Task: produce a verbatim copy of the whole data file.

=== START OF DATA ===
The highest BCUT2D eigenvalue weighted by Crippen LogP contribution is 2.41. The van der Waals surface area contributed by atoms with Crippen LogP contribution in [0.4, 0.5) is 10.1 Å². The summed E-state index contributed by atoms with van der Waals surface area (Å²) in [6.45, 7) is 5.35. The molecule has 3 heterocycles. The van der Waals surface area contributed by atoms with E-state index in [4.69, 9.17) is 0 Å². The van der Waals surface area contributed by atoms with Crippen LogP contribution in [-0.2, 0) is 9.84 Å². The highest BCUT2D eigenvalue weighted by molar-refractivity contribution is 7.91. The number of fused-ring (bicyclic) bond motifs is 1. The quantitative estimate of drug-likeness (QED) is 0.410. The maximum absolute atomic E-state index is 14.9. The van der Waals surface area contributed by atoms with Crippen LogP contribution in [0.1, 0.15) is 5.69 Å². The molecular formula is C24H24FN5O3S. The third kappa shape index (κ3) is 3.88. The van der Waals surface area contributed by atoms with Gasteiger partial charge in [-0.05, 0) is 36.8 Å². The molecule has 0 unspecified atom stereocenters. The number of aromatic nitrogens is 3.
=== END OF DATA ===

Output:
The highest BCUT2D eigenvalue weighted by Crippen LogP contribution is 2.41. The van der Waals surface area contributed by atoms with Crippen LogP contribution in [0.4, 0.5) is 10.1 Å². The summed E-state index contributed by atoms with van der Waals surface area (Å²) in [6.45, 7) is 5.35. The molecule has 3 heterocycles. The van der Waals surface area contributed by atoms with E-state index in [4.69, 9.17) is 0 Å². The van der Waals surface area contributed by atoms with Crippen LogP contribution in [-0.2, 0) is 9.84 Å². The highest BCUT2D eigenvalue weighted by molar-refractivity contribution is 7.91. The number of fused-ring (bicyclic) bond motifs is 1. The quantitative estimate of drug-likeness (QED) is 0.410. The maximum absolute atomic E-state index is 14.9. The van der Waals surface area contributed by atoms with Crippen LogP contribution in [0.1, 0.15) is 5.69 Å². The molecular formula is C24H24FN5O3S. The third kappa shape index (κ3) is 3.88. The van der Waals surface area contributed by atoms with Gasteiger partial charge in [-0.05, 0) is 36.8 Å². The molecule has 0 unspecified atom stereocenters. The number of aromatic nitrogens is 3.